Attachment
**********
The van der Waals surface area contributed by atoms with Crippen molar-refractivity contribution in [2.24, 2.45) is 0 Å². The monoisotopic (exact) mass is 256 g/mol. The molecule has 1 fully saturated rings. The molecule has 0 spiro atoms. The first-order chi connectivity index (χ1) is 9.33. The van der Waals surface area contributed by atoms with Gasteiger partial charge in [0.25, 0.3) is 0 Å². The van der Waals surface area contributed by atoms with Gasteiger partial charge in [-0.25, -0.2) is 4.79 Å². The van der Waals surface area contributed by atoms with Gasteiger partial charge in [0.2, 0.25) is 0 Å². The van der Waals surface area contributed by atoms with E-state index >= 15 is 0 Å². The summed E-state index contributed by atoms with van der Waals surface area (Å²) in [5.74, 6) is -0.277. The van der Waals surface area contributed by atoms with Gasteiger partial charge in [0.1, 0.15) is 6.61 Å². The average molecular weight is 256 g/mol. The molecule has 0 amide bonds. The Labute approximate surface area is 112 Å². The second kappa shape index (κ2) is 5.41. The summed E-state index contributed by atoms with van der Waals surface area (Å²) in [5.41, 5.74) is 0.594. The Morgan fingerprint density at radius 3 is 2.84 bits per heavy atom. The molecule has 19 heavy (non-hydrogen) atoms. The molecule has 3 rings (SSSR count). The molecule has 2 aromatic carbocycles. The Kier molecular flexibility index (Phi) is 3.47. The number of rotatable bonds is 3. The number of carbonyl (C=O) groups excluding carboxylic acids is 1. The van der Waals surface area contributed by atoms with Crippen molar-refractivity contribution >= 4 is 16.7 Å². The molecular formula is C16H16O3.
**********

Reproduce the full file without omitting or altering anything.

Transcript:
The van der Waals surface area contributed by atoms with Crippen molar-refractivity contribution in [2.24, 2.45) is 0 Å². The monoisotopic (exact) mass is 256 g/mol. The molecule has 1 fully saturated rings. The molecule has 0 spiro atoms. The first-order chi connectivity index (χ1) is 9.33. The van der Waals surface area contributed by atoms with Gasteiger partial charge in [0.25, 0.3) is 0 Å². The van der Waals surface area contributed by atoms with Gasteiger partial charge in [-0.25, -0.2) is 4.79 Å². The van der Waals surface area contributed by atoms with Gasteiger partial charge in [0.2, 0.25) is 0 Å². The van der Waals surface area contributed by atoms with E-state index >= 15 is 0 Å². The summed E-state index contributed by atoms with van der Waals surface area (Å²) in [5.74, 6) is -0.277. The van der Waals surface area contributed by atoms with Gasteiger partial charge in [0.1, 0.15) is 6.61 Å². The average molecular weight is 256 g/mol. The molecule has 0 amide bonds. The Labute approximate surface area is 112 Å². The second kappa shape index (κ2) is 5.41. The summed E-state index contributed by atoms with van der Waals surface area (Å²) in [5.41, 5.74) is 0.594. The Morgan fingerprint density at radius 3 is 2.84 bits per heavy atom. The molecule has 19 heavy (non-hydrogen) atoms. The molecule has 3 rings (SSSR count). The molecule has 2 aromatic carbocycles. The Kier molecular flexibility index (Phi) is 3.47. The number of rotatable bonds is 3. The number of carbonyl (C=O) groups excluding carboxylic acids is 1. The van der Waals surface area contributed by atoms with Crippen molar-refractivity contribution >= 4 is 16.7 Å². The molecular formula is C16H16O3.